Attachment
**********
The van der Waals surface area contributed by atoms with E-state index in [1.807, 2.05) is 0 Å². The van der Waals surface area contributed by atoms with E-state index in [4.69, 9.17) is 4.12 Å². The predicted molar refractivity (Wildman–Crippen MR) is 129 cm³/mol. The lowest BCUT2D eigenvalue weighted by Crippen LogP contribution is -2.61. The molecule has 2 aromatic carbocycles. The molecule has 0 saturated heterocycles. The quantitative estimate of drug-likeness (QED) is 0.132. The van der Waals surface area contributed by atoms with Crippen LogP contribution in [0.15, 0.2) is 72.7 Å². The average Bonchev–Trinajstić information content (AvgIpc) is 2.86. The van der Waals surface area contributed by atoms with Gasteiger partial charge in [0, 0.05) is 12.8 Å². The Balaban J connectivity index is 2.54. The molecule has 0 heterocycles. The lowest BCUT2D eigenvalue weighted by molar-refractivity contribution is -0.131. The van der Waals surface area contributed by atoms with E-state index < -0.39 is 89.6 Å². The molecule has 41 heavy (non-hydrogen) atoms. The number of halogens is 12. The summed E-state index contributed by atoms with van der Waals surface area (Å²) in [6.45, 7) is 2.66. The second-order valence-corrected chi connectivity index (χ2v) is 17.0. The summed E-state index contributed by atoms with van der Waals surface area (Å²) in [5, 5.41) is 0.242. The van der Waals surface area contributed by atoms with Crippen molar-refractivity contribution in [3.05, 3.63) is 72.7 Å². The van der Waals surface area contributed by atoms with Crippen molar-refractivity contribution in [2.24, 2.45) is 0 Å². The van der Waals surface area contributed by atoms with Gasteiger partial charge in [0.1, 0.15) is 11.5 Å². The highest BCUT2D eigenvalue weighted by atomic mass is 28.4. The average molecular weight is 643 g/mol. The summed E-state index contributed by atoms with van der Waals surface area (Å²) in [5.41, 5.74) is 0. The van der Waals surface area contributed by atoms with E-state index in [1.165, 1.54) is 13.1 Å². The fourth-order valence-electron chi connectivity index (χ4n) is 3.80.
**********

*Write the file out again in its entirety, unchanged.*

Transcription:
The van der Waals surface area contributed by atoms with E-state index in [1.807, 2.05) is 0 Å². The van der Waals surface area contributed by atoms with E-state index in [4.69, 9.17) is 4.12 Å². The predicted molar refractivity (Wildman–Crippen MR) is 129 cm³/mol. The lowest BCUT2D eigenvalue weighted by Crippen LogP contribution is -2.61. The molecule has 2 aromatic carbocycles. The molecule has 0 saturated heterocycles. The quantitative estimate of drug-likeness (QED) is 0.132. The van der Waals surface area contributed by atoms with Crippen LogP contribution in [0.15, 0.2) is 72.7 Å². The average Bonchev–Trinajstić information content (AvgIpc) is 2.86. The van der Waals surface area contributed by atoms with Gasteiger partial charge in [0, 0.05) is 12.8 Å². The Balaban J connectivity index is 2.54. The molecule has 0 heterocycles. The lowest BCUT2D eigenvalue weighted by molar-refractivity contribution is -0.131. The van der Waals surface area contributed by atoms with E-state index < -0.39 is 89.6 Å². The molecule has 41 heavy (non-hydrogen) atoms. The number of halogens is 12. The summed E-state index contributed by atoms with van der Waals surface area (Å²) in [6.45, 7) is 2.66. The second-order valence-corrected chi connectivity index (χ2v) is 17.0. The summed E-state index contributed by atoms with van der Waals surface area (Å²) in [5, 5.41) is 0.242. The van der Waals surface area contributed by atoms with Crippen molar-refractivity contribution in [3.05, 3.63) is 72.7 Å². The van der Waals surface area contributed by atoms with Crippen molar-refractivity contribution in [2.24, 2.45) is 0 Å². The van der Waals surface area contributed by atoms with Gasteiger partial charge in [0.1, 0.15) is 11.5 Å². The highest BCUT2D eigenvalue weighted by atomic mass is 28.4. The average molecular weight is 643 g/mol. The summed E-state index contributed by atoms with van der Waals surface area (Å²) in [5.41, 5.74) is 0. The van der Waals surface area contributed by atoms with E-state index in [1.165, 1.54) is 13.1 Å². The fourth-order valence-electron chi connectivity index (χ4n) is 3.80.